TurboTax Class Action Lawsuit

TurboTax hides free-file option from poorest taxpayers, lawsuit says

Our firm has filed the first Turbotax class action lawsuit accusing the company of tricking low-income taxpayers, who were entitled to file their taxes with TurboTax for free, into paying up to $200 to file.

The Turbotax class action alleges that the company has a version of its online tax software, “TurboTax Freedom,” which it is required to offer to poor taxpayers for free, based on an agreement with the IRS. TurboTax hid this version of its software, while advertising a “Free Edition,” which didn’t end up being free, according to the complaint.

Read the “Free” TurboTax class action lawsuit complaint. Or read about our military class action against TurboTax.

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Class Action Lawsuit: TurboTax Hides Free-To-File Services, Tricks Customers Into Paying

TurboTax is an online tax filing service used by millions of customers every year to electronically file their taxes.  Based on an agreement with the IRS, any taxpayer whose adjusted gross income is $66,000 or less is eligible to use online tax preparation software to prepare and file their tax returns for free for the 2018 tax season.

Our class action lawsuit alleges that TurboTax violated its agreement with the IRS by intentionally driving customers away from its free software, altering its website to hide the free filing option from search engines, and advertising a service that would not be free as a “guaranteed” no-cost option. Many Americans who would have qualified for the IRS free-filing programs, were instead forced to pay filing, software, and even late fees on certain occasions, according to the complaint.

Turbotax “Free Edition”free file website at-issue in turbotax class action

TurboTax “Freedom” Edition (Free File Program)turbotax freedom edition discussed in class action

Turbo Tax Class Action Lawsuit Update: Court Denies Motion to Compel Arbitration

On March 12, 2020, the Court denied Intuit’s Motion to Compel Arbitration. In its order, the Court found that the TurboTax Terms of Use did not force customers to give up their right to sue in court. The Court agreed with our arguments that the hyperlinks to the Terms of Use were too inconspicuous and confusing, particularly where less than 0.55% of users actually clicked on the Terms. According to the order,

Because the Terms were too inconspicuous to give Plaintiffs constructive notice that they were agreeing to be bound by the arbitration agreement when they signed in to TurboTax, the Court finds that Plaintiffs did not agree to the arbitration provision.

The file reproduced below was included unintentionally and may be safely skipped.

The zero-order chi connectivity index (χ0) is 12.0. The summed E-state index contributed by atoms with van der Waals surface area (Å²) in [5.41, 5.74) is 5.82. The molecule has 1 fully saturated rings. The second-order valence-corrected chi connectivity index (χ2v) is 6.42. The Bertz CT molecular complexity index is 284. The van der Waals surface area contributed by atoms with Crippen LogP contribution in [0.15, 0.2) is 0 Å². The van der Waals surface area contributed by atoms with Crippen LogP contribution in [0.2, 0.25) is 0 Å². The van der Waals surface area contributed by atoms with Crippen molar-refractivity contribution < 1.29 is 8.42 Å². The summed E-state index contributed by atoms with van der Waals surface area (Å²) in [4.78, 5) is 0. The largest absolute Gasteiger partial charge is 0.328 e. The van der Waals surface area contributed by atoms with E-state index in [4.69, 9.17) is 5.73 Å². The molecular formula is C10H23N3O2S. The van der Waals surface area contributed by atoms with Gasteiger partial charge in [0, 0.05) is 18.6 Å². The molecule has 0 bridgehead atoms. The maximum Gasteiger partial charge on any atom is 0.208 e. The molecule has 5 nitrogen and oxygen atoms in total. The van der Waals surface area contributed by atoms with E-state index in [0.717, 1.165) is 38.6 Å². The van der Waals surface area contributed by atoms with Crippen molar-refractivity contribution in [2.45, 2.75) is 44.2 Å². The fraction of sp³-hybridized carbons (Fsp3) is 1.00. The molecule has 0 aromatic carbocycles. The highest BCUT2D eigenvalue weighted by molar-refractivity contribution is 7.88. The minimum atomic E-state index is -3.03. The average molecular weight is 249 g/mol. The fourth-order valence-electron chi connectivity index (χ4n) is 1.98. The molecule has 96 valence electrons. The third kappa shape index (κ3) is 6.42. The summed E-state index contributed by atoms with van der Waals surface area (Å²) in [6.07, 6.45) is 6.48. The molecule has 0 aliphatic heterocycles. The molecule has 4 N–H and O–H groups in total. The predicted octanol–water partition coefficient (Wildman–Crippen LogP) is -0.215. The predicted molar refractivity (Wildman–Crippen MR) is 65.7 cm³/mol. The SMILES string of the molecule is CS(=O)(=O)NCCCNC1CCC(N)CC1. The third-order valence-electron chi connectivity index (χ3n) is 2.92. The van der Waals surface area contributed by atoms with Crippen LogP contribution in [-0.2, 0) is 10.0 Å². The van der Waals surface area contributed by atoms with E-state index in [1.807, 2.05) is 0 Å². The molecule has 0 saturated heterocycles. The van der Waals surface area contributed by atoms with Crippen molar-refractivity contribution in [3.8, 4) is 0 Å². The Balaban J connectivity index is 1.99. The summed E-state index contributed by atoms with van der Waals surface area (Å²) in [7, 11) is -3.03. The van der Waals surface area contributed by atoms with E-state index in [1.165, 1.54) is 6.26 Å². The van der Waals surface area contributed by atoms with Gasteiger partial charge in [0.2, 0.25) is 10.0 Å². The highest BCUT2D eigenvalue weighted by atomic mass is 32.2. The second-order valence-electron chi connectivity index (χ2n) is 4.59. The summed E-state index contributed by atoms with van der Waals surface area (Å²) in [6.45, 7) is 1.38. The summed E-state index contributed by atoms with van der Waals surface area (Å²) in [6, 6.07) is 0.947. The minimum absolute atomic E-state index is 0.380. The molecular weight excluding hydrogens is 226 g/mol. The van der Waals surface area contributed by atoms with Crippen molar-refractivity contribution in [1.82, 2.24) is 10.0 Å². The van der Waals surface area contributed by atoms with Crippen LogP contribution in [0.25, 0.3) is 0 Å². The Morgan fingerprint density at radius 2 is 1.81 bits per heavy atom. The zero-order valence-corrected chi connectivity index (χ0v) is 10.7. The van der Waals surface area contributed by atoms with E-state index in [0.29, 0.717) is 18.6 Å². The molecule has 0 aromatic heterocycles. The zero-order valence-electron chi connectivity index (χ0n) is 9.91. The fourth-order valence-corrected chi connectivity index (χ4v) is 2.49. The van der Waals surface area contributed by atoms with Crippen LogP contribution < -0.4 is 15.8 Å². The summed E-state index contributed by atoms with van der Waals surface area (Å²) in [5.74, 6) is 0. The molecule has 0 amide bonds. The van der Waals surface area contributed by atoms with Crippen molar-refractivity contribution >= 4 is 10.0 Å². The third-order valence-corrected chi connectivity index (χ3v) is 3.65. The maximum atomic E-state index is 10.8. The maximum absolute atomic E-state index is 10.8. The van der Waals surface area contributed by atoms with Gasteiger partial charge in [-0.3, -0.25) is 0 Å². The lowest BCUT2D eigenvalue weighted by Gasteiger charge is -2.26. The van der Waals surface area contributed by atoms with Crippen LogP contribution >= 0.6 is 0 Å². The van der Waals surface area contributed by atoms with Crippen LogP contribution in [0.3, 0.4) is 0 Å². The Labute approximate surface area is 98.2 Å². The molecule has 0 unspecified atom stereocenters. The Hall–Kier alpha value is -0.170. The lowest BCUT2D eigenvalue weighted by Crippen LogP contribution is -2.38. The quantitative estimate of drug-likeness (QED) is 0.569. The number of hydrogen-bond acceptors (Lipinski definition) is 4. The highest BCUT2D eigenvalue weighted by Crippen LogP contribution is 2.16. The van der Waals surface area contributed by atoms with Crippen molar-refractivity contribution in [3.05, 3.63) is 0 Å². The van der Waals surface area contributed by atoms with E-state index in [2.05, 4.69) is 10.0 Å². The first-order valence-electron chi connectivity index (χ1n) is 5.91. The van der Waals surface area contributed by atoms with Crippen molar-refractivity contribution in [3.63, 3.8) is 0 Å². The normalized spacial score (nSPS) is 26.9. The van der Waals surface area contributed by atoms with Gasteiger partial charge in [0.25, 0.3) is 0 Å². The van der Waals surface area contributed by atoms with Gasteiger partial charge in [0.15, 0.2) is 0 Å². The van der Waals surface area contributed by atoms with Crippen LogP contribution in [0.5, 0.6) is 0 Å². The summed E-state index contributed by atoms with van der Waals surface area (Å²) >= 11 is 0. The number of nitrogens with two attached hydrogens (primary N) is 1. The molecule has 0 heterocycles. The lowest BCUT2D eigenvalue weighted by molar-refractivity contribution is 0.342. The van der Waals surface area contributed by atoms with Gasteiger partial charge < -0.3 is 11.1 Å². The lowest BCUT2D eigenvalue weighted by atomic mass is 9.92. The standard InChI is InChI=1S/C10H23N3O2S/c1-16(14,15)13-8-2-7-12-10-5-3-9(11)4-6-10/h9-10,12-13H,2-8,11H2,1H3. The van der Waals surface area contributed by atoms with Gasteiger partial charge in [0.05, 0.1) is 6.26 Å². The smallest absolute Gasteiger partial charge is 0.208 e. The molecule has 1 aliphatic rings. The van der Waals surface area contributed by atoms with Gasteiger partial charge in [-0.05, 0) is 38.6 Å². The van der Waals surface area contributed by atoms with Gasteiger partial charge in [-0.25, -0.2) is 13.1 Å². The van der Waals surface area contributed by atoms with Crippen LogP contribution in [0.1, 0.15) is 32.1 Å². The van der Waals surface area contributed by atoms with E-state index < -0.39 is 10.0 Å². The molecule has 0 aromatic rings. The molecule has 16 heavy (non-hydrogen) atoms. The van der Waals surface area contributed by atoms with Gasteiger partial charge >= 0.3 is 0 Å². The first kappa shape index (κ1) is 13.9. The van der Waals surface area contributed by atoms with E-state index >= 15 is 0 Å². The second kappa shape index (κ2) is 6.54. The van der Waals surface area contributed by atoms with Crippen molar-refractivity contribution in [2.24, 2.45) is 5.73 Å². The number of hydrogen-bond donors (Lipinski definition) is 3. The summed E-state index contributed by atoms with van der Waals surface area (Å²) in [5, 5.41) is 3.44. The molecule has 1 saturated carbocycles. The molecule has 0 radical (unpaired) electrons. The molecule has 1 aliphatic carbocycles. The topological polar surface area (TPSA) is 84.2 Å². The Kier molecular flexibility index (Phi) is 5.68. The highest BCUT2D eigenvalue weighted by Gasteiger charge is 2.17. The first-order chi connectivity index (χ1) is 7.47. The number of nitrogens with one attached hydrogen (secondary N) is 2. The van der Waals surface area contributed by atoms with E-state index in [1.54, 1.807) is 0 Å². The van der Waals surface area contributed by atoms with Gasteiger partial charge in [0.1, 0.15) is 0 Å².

Based on this ruling, claims on behalf of consumers in the TurboTax Class Action Lawsuit will now be allowed to proceed before one judge in federal court, rather than in confidential, binding arbitrations. Intuit has already appealed the Court’s Order. Despite the appeal—which will likely be a lengthy process—the Court said that it will allow the case to proceed on our challenge to Intuit’s practices, and the Court ordered the parties to propose a schedule for presenting legal arguments.

CA Government Official Files TurboTax Free File Lawsuit

The Los Angeles City Attorney filed a lawsuit against Intuit, the maker of TurboTax, stating that “Intuit has for years
defrauded the lowest earning 70 percent of American taxpayers—who are entitled under a private industry agreement with the IRS to file their taxes online for free.” The lawsuit complaint accuses Intuit of “actively undermining public access to the IRS’s ‘Free File’ program.” The complaint points out that while 100 million taxpayers were eligible to file for free under the IRS Free File Program, only 2.5 million taxpayers used the program. The TurboTax lawsuit is filed on behalf of the people of California and says that the “abysmal participation rate” in the IRS Free File Program is partly attributable to TurboTax “aggressively marketing as ‘Free’ an inferior, watered-down version of their software that is useless to all but those with the simplest of tax returns.”

percentage of people who free file taxes
Only 2.5 in every 100 eligible taxpayers used IRS Free File Program

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Eric Gibbs

A founding partner at the firm, Eric has negotiated groundbreaking settlements that favorably shaped laws and resulted in business practice reforms.

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Andre represents plaintiffs in class actions and mass torts, including in the areas of consumer protection, privacy, and products liability.

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Aaron Blumenthal

Aaron represents consumers, employees, and whistleblowers in class actions and other complex litigation.

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Gibbs Law Group is a California-based law firm committed to protecting the rights of clients nationwide who have been harmed by corporate misconduct. We represent individuals, whistleblowers, employees, and small businesses across the U.S. against the world’s largest corporations. Our award-winning lawyers have achieved landmark recoveries and over a billion dollars for our clients in high-stakes class action and individual cases involving consumer protection, data breach, digital privacy, and federal and California employment lawsuits. Our attorneys have received numerous honors for their work, including “Top Plaintiff Lawyers in California,” “Top Class Action Attorneys Under 40,” “Consumer Protection MVP,” “Best Lawyers in America,” and “Top Cybersecurity/ Privacy Attorneys Under 40.”
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